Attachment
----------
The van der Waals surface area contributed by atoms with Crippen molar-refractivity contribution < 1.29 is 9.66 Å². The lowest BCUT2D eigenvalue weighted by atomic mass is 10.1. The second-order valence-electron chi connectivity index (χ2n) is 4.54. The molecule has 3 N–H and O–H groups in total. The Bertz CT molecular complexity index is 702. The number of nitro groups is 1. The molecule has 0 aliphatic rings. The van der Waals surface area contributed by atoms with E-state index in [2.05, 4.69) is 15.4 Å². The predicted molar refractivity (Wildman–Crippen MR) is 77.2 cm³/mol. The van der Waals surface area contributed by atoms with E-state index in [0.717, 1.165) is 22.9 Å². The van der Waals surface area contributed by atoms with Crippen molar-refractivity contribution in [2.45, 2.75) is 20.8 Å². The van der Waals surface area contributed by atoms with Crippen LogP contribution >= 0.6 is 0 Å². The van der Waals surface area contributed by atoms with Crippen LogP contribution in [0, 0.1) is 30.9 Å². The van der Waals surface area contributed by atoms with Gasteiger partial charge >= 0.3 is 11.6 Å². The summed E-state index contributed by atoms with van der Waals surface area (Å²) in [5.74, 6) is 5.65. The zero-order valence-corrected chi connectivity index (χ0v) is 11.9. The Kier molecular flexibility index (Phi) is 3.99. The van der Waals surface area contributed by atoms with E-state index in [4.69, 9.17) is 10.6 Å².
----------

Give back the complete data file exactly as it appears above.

The van der Waals surface area contributed by atoms with Crippen molar-refractivity contribution < 1.29 is 9.66 Å². The lowest BCUT2D eigenvalue weighted by atomic mass is 10.1. The second-order valence-electron chi connectivity index (χ2n) is 4.54. The molecule has 3 N–H and O–H groups in total. The Bertz CT molecular complexity index is 702. The number of nitro groups is 1. The molecule has 0 aliphatic rings. The van der Waals surface area contributed by atoms with E-state index in [2.05, 4.69) is 15.4 Å². The predicted molar refractivity (Wildman–Crippen MR) is 77.2 cm³/mol. The van der Waals surface area contributed by atoms with E-state index in [0.717, 1.165) is 22.9 Å². The van der Waals surface area contributed by atoms with Crippen molar-refractivity contribution in [2.45, 2.75) is 20.8 Å². The van der Waals surface area contributed by atoms with Crippen LogP contribution >= 0.6 is 0 Å². The van der Waals surface area contributed by atoms with Crippen LogP contribution in [0, 0.1) is 30.9 Å². The van der Waals surface area contributed by atoms with Gasteiger partial charge >= 0.3 is 11.6 Å². The summed E-state index contributed by atoms with van der Waals surface area (Å²) in [5.74, 6) is 5.65. The zero-order valence-corrected chi connectivity index (χ0v) is 11.9. The Kier molecular flexibility index (Phi) is 3.99. The van der Waals surface area contributed by atoms with E-state index in [4.69, 9.17) is 10.6 Å².